Monika Korra's story starts in her homeland of Norway, where she excelled as a cross-country runner.
She caught the eye of the track coach at SMU, who offered her a full scholarship.
"For me, that was a dream come true," Korra said.
The young freshman — who at the time barely spoke English — came to Dallas with high hopes. In December 2009, during her sophomore year, Korra's life would change forever.
She was attacked while walking to a friend's car after a party near the SMU campus.
"Three girls walking hand-in-hand to his car, but I never got as far his car that night," Korra recalled, describing three men in a van who pulled up beside her.
"Before I knew it, I just had someone grabbing me from behind and I had a gun to my head," she said.
Her friends tried to grab her, but the men pointed a gun at them and took off with Korra.
"The attack started right away... stripped me from my clothing," she said.
They sexually assaulted her for 90 minutes.
"They raped me one at a time, two at a time, three at a time," she said, begging them to let her go. "They pushed my head towards the floor of the van and told me over and over, 'Do as we tell you... otherwise we will kill you.'"
Finally they stopped near an empty field in South Dallas.
"At one point, one of them placed duct tape around my head, covered my eyes and opened the door, and pushed me out," Korra said.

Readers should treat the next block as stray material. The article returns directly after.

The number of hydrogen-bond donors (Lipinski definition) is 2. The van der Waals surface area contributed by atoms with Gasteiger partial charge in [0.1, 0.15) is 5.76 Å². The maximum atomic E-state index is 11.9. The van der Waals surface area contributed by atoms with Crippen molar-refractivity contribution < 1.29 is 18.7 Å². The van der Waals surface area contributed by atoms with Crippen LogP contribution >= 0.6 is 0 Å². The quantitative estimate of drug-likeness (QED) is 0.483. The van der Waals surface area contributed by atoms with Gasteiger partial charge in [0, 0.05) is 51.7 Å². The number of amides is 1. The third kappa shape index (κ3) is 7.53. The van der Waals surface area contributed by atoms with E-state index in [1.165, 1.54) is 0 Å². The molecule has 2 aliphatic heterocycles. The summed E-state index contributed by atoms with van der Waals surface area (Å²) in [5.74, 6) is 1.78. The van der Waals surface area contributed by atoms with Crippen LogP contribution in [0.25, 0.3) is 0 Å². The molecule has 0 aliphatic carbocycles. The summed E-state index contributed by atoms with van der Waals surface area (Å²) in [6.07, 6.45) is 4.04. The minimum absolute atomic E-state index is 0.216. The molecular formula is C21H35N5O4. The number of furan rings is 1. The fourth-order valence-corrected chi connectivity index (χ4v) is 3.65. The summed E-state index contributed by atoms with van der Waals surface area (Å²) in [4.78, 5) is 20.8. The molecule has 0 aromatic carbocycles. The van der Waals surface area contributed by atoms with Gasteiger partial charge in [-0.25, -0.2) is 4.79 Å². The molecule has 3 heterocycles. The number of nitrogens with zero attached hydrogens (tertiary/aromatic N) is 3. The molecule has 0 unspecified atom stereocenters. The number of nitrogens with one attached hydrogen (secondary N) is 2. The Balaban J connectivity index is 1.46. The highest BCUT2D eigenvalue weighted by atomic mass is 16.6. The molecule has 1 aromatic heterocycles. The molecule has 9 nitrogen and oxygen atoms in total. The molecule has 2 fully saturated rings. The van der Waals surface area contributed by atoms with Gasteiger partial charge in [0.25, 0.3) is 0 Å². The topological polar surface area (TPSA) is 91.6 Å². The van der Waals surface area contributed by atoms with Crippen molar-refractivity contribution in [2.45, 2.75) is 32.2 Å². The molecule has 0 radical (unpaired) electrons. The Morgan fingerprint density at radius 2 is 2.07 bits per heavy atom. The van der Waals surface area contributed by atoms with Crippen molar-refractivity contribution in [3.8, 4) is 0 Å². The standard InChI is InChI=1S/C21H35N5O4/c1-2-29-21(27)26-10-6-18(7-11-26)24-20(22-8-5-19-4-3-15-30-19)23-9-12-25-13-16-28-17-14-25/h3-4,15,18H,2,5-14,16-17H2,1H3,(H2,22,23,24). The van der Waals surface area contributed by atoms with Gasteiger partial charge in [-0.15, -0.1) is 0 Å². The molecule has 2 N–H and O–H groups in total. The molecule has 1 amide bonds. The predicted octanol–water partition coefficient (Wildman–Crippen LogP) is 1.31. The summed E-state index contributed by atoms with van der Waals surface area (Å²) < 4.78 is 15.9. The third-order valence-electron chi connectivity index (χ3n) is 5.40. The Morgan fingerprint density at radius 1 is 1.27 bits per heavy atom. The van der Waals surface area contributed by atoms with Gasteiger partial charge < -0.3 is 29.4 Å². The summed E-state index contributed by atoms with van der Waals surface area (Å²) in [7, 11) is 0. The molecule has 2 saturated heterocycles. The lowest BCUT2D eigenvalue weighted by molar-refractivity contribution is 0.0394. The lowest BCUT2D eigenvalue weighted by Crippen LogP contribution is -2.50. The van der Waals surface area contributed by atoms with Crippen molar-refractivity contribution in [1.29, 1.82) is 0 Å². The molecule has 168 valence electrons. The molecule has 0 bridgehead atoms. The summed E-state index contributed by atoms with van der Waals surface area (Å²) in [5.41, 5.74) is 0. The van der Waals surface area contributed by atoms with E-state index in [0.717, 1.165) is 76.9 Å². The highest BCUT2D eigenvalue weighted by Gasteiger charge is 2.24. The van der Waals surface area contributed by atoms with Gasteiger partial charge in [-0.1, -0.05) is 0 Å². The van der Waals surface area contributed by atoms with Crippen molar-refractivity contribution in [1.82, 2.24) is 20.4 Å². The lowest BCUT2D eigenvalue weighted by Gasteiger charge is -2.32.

Naked, lost, and alone, she tried to chase down cars seeking help. Finally a man rescued her.
"I don't know how many police officers showed up. They had a helicopter above me," Korra said.
At that point, she realized she had survived — and she began to cry.
With duct tape still in her hair and on the way to the hospital, she made a promise to herself: "I made the decision that night that I would not let this define me," Korra said.
Her stolen cell phone led police to the three assailants. Arturo Arevalo and Alfonso Zuniga received life sentences; Luis Zuniga was sentenced to 25 years in prison.
Remarkably, Monika Korra said she forgave them for what they did to her.
"For me, forgiveness is not by any means becoming friends with them... it's not about that," she said. "It's all about finding peace by letting go of all this, and that's about me."
She even visited Luis Zuniga in prison, and made him sign a contract promising to get help — in exchange for her forgiveness.
"He signed his name and cried, and he told me how much he appreciated the opportunity to talk to me," Korra said.
She said making Zuniga admit what he had done restored the power her rapists had taken away.
"I told him over and over: 'Tell me what you did to me,' and he said the words: 'I raped you.' It was hard for him to say, but important for him to realize that is what he did."
Now, through her book Kill the Silence, Korra hopes to empower other women who have been victims of assault and abuse.
"I hope it can give people hope, and that I can show people it's possible to move beyond this."
Korra said she learned to keep moving forward... and that in the end, the strong survive.
- EXCERPT: From Kill the Silence